Writing an obituary for a treasured friend and colleague engenders both sadness and satisfaction. Sadness because it punctures another hole in your heart, satisfaction because you can put into words, however inadequate, why you treasured his presence. I have a list of individuals whom I consider underappreciated in American psychology, and Emory is on that list. By training he was a clinical psychologist, an atypical one, who long before it became fashionable to take the prevention of problems seriously, had started a research program that spanned decades, ending with his death on November 3, 2000, from leukemia. How do you spot at-risk, primary grade children and develop means to do something about it? And how can you do it not by referring them to clinical agencies external to the classroom and school but by developing means adaptable to the realities of classrooms and schools, teachers, and parents? And crucially, could you demonstrate that the intervention had the desired positive outcomes? These are some of the questions he was concerned with.
The fact is that Emory was a very rigorous researcher who knew the difference between opinion and fact, and between a one-time finding and the bedrock importance of replication. He was an obsessive-compulsive researcher, a very healthy, productive one. (There is no category in the pseudo-scientific, statistical, diagnostic manuals of the American Psychiatric Association – manuals deceptively “objective” and pathologically obsessive and compulsive – for the likes of Emory Cowen.)
In 2000, the American Psychological Association published a 511-page book, The Promotions of Wellness in Children and Adolescence. It was edited by a long-time colleague of Emory, Dante Cicchetti, and three of Emory’s former students: Julian Rappaport, Irwin Sandler, and Roger Weissberg. The book was dedicated to Emory. It is a step-by-step account of a research program, the applications of which were introduced into and sustained by several thousand American schools as well as in European schools.
Prevention, schools, community psychology: these are not arenas in what you would call the mainstream of American psychology; therefore, Emory Cowen is not a well-known figure and what he accomplished has not received the recognition it deserved and still deserves. I cannot put my opinion other than in this way: He should have been given the Distinguished Scientific Award of the APA and the Life Time Contribution in the Public Interest Award of the American Psychological Foundation.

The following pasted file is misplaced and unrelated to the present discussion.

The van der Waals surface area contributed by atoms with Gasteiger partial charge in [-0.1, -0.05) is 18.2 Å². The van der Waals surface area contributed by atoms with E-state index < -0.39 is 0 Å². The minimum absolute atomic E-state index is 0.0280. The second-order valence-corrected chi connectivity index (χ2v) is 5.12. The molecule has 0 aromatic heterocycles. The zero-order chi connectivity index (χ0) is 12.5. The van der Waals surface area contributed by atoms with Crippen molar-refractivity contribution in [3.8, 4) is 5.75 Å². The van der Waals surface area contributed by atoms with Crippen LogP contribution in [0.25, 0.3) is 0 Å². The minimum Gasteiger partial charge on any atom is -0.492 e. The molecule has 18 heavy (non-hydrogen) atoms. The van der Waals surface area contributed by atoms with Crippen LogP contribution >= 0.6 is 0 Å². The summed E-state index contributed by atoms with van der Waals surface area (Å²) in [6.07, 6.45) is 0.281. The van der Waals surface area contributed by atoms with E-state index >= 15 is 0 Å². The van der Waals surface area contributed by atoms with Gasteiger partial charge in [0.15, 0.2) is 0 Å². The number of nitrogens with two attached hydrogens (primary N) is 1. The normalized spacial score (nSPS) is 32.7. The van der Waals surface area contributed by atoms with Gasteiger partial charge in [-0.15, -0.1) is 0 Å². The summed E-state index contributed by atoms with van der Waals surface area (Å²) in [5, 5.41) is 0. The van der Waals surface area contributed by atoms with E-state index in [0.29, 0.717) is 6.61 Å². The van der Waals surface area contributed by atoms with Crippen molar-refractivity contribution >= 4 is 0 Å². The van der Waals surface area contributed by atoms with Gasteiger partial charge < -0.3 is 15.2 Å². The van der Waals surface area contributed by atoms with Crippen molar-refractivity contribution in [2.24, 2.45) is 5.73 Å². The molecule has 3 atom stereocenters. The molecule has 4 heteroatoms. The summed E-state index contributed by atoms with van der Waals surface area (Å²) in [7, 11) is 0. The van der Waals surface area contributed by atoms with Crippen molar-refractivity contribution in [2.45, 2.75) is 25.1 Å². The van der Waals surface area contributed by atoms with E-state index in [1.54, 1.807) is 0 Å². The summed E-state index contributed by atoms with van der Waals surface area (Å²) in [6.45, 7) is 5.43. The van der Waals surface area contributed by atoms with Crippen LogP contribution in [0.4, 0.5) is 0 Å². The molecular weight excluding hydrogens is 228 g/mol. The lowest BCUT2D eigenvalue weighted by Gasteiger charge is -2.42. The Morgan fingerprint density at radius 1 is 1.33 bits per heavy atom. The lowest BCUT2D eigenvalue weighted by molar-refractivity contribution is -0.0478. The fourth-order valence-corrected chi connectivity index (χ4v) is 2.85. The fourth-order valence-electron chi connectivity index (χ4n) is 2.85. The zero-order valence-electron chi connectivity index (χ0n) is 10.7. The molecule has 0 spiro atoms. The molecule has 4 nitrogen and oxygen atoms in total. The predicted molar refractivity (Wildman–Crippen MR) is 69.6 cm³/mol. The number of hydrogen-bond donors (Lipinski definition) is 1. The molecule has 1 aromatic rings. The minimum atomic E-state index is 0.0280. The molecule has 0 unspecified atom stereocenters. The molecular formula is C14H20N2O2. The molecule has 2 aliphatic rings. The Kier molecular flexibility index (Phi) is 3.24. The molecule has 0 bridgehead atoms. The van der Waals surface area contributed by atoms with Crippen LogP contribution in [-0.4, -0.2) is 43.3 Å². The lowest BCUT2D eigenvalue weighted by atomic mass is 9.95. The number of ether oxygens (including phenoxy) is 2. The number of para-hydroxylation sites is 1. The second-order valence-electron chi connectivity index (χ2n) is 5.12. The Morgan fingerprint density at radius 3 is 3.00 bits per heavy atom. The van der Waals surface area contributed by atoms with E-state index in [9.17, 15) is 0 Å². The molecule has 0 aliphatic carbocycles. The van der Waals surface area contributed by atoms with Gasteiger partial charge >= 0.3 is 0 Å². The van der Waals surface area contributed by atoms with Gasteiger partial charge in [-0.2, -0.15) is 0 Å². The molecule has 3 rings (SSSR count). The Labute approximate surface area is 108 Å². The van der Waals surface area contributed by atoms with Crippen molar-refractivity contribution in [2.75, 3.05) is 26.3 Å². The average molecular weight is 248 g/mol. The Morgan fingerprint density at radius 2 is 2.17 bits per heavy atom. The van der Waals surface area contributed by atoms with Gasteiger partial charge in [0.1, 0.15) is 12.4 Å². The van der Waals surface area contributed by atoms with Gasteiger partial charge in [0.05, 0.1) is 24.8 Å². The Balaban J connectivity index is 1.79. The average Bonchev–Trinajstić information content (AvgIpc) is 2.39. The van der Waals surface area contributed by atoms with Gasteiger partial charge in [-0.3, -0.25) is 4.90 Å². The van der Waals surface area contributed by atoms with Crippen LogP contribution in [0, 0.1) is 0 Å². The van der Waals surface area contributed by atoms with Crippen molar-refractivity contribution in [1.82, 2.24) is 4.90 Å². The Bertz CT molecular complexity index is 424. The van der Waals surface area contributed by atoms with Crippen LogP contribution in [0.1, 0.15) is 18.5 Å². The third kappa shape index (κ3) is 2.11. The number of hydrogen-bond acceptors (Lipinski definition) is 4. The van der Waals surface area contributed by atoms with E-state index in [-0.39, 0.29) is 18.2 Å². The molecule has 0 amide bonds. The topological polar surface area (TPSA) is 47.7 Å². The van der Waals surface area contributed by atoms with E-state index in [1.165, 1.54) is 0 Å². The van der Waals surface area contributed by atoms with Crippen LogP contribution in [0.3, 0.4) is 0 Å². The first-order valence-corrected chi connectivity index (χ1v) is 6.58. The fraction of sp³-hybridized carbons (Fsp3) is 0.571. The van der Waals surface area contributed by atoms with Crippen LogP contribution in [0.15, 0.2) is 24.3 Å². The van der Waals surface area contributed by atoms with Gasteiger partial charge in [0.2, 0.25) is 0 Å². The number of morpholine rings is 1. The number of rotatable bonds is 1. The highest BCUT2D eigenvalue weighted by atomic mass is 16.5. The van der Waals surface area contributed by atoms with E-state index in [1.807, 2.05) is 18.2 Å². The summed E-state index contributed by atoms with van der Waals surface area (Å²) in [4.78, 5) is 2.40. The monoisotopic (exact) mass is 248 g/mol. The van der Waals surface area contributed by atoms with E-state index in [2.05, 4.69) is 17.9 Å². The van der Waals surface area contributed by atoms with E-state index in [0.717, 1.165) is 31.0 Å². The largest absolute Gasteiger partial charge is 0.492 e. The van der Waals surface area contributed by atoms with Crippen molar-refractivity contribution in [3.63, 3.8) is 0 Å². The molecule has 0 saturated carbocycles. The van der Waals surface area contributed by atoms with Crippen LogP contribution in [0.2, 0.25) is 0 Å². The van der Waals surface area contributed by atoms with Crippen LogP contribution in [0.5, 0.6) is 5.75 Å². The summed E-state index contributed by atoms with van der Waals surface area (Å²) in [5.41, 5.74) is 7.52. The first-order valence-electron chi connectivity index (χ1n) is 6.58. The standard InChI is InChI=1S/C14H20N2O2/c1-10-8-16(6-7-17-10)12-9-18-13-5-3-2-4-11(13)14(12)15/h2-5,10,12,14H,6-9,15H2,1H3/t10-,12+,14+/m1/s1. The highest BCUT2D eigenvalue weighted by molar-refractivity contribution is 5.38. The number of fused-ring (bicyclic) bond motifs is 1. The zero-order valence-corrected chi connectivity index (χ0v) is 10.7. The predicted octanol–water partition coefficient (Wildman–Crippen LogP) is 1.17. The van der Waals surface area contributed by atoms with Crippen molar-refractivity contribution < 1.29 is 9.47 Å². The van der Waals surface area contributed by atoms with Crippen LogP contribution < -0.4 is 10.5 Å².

About 30 years ago, the Yale psychology department implored Emory to join it. When I say implored, I am not exaggerating. Given the cast of tenured characters in our department, I did not expect the slot to be filled quickly, but I was prepared to filibuster if Emory was not given the most serious scrutiny. (Filibuster meant that instead of running off at the mouth for ten minutes, I would go five more.) As it turned out, I had to say little. It was one of the quickest decisions ever, and we instructed the chairman to roll out a very generous welcome mat.
We were crushed when he decided to stay at the University of Rochester where he had already been for 20 years. That did not surprise me, because I knew that Emory knew it would take him several years to establish the kind and depth of the relationships he had developed with the schools in Rochester, relationships crucial for his research program.
Emory had a galactic personal and scientific super-ego. As his graduate students will attest, their thesis went through many changes and drafts, less for the use of language than for the adequacy of logic and statistical analysis. He got the best out of his students (who were the best any place) who, despite having been through the Cowen wringer, came to respect, revere and thank him.
I wrote a book, Caring and Compassion in Clinical Practice. Three weeks later, Emory read it and sent me a 25-page critique of the book. I thanked him; my gene for humbleness went into overdrive. When Emory wrote a letter of recommendation for a student, even for someone he would characterize as one of the best of the best, the three-page, single spaced letter would contain what Emory considered an honest appraisal, not one of those letters that tell you that the candidate can walk on water.
There is no award for the psychologist who writes the most humorous letters to his colleagues and friends. Humorous and yet serious. If such an award did exist, I and countless others would nominate Emory. Getting one of those letters made your day, especially if you had been ruminating about the state of your life and the world.
There is a Yiddish word “mensch” – someone who reflects and represents what is best in human beings. Emory was a mensch as a person, psychologist, husband, father, and grandfather. In the decades that I knew him, I got the sense – I say the sense because I never verbalized it to him – that he underappreciated what he accomplished in his career and the impact he had on the lives of all who knew him. His death has impoverished my life; that is less important than how our field has been impoverished.